The Obasanjo regime was said to have crippled the influence of the PDM members in the PDP, by removing the party’s top strategists from important positions of reckoning or by compromising them. Bashir Ibrahim Yusuf, interim national chairman of the new party, was a political adviser to Abubakar and secretary of the Northern Political Leaders Forum, NPLF. This, perhaps, informed the reason why some analysts see the registration of the party as another political move by the former vice-president to get prepared in case of eventuality. The plan about the decision to register the party was in the public domain about two weeks ago. Abubakar did not feign ignorance of it, but claimed that the idea of reactivating it belonged to his friends and some of his political associates. While the platform may eventually serve the former president for his presidential ambition, it does not guarantee him any success. This, probably, informed why he declared that he was not going to leave the ruling party, even though his stay in the party has not been a happy one.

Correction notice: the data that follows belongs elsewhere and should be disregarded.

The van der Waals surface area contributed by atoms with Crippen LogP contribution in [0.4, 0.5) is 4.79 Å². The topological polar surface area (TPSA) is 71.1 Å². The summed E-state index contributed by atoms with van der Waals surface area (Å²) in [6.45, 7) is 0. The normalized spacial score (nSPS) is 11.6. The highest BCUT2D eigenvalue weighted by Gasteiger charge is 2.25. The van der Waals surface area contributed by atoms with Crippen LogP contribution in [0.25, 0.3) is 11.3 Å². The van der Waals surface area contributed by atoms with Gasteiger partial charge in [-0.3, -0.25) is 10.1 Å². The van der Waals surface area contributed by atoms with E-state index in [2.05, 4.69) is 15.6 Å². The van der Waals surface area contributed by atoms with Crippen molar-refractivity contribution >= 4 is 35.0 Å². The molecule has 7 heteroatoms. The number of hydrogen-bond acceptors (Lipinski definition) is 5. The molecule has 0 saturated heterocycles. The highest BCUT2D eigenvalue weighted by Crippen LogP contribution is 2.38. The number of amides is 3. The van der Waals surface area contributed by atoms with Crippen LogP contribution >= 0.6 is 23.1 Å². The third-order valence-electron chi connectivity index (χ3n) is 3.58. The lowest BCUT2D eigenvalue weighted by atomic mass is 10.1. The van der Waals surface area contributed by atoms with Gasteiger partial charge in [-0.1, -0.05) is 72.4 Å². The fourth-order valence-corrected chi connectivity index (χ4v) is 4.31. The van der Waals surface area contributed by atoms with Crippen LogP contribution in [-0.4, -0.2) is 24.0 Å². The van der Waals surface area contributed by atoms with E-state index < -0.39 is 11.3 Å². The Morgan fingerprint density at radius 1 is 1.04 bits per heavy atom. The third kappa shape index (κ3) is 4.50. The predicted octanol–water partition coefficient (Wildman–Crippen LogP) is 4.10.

Early in the month, it became apparent that Abubakar had been denied his rights in the PDP. In a letter to Bamanga Tukur, chairman of the PDP, the former vice president called for the restoration of his rights as a senior member of the party. He noted his exclusion from several activities of the party, especially the recent dropping of his name from the delegates’ list to the mini-convention as “curious”, saying it amounted to the withdrawal of his privileges as a former vice-president, founding father of the ruling party and member of the party’s BoT.